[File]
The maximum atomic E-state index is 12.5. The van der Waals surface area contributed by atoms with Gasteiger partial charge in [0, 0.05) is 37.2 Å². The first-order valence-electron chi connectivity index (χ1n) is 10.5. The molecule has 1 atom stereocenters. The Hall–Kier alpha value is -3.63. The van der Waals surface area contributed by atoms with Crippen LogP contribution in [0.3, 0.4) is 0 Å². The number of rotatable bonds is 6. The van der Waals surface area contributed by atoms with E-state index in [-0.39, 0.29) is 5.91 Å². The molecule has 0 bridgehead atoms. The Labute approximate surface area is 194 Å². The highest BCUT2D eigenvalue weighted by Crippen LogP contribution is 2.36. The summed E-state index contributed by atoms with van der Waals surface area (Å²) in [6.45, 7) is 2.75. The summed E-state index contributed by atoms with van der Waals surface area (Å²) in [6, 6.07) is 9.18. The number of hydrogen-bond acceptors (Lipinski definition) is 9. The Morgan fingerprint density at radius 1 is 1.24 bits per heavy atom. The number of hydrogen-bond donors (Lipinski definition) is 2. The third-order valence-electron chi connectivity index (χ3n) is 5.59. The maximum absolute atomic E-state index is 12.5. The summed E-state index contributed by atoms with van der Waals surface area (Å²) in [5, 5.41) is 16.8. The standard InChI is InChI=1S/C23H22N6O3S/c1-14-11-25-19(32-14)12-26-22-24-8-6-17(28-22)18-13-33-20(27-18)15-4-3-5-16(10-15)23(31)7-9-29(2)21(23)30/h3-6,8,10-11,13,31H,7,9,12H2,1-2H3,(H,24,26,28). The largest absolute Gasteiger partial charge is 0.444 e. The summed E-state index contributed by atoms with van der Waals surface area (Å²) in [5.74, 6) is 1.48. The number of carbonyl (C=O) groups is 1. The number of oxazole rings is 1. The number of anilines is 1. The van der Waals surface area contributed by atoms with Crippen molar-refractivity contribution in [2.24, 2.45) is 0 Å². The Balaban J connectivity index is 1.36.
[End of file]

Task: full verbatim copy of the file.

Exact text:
The maximum atomic E-state index is 12.5. The van der Waals surface area contributed by atoms with Gasteiger partial charge in [0, 0.05) is 37.2 Å². The first-order valence-electron chi connectivity index (χ1n) is 10.5. The molecule has 1 atom stereocenters. The Hall–Kier alpha value is -3.63. The van der Waals surface area contributed by atoms with Crippen LogP contribution in [0.3, 0.4) is 0 Å². The number of rotatable bonds is 6. The van der Waals surface area contributed by atoms with E-state index in [-0.39, 0.29) is 5.91 Å². The molecule has 0 bridgehead atoms. The Labute approximate surface area is 194 Å². The highest BCUT2D eigenvalue weighted by Crippen LogP contribution is 2.36. The summed E-state index contributed by atoms with van der Waals surface area (Å²) in [6.45, 7) is 2.75. The summed E-state index contributed by atoms with van der Waals surface area (Å²) in [6, 6.07) is 9.18. The number of hydrogen-bond acceptors (Lipinski definition) is 9. The Morgan fingerprint density at radius 1 is 1.24 bits per heavy atom. The number of hydrogen-bond donors (Lipinski definition) is 2. The third-order valence-electron chi connectivity index (χ3n) is 5.59. The maximum absolute atomic E-state index is 12.5. The summed E-state index contributed by atoms with van der Waals surface area (Å²) in [5, 5.41) is 16.8. The standard InChI is InChI=1S/C23H22N6O3S/c1-14-11-25-19(32-14)12-26-22-24-8-6-17(28-22)18-13-33-20(27-18)15-4-3-5-16(10-15)23(31)7-9-29(2)21(23)30/h3-6,8,10-11,13,31H,7,9,12H2,1-2H3,(H,24,26,28). The largest absolute Gasteiger partial charge is 0.444 e. The summed E-state index contributed by atoms with van der Waals surface area (Å²) in [5.74, 6) is 1.48. The number of carbonyl (C=O) groups is 1. The number of oxazole rings is 1. The number of anilines is 1. The van der Waals surface area contributed by atoms with Crippen molar-refractivity contribution in [2.24, 2.45) is 0 Å². The Balaban J connectivity index is 1.36.